Only People in academics and health sector can hope for a bright and more secure future.

Ahsan said...

Anon1003:

I guess one of my issues with Wall Street (and this is not anyone's fault per se, it's just an observation) was that with the absurdly high salaries they offer right out of college (as well as at more advanced stages of your career), it artificially boosts the number of people who (a) think they want to do I-banking/finance, and (b) they they CAN do finance.

What I mean to say is that the high wages/bonuses in finance have depressed the number of otherwise talented people we would see managing art galleries or teaching or working at a publishing house or something else. These are all worthy careers (both from an individual and a social perspective) but because finance proves (proved?) so lucrative, it sucked people away from what they might have been better at. Which means as a whole, society loses.

I do think in the long-run that this recession will be a good thing for the finance industry (and everyone else) because it will mean only people who really like finance will do it, as opposed to people chasing the highest bottom line. There will be more of an equilibrium.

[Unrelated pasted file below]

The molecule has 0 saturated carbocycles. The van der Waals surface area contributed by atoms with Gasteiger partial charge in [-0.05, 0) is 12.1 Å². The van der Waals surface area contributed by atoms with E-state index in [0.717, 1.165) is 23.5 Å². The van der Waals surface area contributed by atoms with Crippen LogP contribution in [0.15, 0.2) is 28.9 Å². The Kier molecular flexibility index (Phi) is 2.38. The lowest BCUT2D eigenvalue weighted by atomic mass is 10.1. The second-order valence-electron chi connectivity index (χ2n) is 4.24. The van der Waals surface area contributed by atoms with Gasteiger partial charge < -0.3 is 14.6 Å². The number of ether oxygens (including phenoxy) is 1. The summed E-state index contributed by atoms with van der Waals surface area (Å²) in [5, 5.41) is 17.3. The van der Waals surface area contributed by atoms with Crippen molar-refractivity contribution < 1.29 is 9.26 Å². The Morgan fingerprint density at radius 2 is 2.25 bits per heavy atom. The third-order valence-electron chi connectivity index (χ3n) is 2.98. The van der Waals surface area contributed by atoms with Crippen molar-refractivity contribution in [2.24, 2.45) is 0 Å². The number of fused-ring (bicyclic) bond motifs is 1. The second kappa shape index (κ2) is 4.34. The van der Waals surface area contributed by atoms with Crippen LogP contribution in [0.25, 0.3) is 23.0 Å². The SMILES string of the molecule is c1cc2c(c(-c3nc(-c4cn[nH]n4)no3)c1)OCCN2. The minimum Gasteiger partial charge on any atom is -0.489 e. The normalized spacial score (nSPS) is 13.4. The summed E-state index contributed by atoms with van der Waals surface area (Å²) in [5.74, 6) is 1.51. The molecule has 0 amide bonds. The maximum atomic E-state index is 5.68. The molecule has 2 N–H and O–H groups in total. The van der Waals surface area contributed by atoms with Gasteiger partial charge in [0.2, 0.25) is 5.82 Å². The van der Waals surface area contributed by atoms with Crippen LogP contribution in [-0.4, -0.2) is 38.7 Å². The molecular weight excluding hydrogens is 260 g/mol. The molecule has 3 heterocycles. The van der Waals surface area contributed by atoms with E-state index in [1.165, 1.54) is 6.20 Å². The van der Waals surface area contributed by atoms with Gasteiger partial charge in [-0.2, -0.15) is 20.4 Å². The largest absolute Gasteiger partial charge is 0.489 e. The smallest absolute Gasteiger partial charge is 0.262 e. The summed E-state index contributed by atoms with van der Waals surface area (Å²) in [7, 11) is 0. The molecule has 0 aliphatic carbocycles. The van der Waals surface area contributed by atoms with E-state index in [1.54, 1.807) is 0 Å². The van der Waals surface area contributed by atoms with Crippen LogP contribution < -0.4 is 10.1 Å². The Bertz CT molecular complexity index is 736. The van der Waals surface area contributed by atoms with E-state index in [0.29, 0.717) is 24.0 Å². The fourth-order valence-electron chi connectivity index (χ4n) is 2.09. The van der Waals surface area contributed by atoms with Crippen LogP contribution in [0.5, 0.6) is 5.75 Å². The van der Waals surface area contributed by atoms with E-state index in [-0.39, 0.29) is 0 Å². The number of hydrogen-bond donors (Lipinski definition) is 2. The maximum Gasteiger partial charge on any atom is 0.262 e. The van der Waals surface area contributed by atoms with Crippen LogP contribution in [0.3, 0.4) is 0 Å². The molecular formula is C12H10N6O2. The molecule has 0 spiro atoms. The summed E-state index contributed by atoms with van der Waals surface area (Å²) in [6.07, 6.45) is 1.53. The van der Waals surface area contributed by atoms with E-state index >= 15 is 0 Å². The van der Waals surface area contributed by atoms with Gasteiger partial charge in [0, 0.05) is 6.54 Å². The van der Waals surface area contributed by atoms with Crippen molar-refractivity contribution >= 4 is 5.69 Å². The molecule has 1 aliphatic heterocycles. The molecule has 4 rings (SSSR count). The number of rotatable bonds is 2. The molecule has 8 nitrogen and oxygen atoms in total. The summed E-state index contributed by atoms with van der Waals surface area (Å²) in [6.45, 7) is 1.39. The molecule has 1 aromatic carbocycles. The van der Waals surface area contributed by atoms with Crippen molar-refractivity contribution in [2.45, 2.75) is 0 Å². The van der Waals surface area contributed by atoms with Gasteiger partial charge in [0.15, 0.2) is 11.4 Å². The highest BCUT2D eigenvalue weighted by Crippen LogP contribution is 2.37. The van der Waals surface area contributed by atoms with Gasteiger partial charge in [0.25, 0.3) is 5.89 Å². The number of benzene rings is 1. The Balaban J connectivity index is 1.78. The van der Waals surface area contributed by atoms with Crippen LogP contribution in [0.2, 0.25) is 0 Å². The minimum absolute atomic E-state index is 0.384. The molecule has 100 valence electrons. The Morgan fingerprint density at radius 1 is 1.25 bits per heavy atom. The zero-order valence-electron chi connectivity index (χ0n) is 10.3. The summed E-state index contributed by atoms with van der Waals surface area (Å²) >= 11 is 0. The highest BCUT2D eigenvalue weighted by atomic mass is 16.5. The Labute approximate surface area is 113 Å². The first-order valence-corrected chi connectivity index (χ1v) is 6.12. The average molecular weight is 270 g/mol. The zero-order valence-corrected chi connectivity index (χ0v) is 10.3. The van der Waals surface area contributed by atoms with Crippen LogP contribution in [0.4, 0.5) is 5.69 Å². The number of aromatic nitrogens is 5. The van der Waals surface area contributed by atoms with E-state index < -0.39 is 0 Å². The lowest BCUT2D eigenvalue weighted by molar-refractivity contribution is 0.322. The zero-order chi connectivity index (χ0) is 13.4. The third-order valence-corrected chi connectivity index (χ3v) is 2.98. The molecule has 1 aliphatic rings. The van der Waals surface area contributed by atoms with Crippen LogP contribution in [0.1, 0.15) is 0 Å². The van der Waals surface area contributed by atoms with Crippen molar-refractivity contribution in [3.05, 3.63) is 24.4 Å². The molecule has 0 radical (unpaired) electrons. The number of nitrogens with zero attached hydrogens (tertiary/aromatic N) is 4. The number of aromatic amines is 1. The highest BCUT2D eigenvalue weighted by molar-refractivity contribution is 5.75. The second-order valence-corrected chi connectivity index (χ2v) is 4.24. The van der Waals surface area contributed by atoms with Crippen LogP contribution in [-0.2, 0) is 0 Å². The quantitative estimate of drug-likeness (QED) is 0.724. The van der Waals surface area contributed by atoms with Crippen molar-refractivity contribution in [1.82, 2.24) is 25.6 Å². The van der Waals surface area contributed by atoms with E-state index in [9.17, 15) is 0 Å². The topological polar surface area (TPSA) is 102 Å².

Asfandyar said...

my question is since bankers now seem pretty keen on laying the blame on governments and their regulatory practices, where were they the past decade?

where was the hue and cry over shoddy regulation then, when the going was good?

and just how much did banking lobbies around the world contribute to making weakening any worthwhile regulation?

not to mention I still don't understand the 'bonus' argument - that if bankers aren't paid bonuses they'd just walk away.

so.the.fuck.what?

Anonymous said...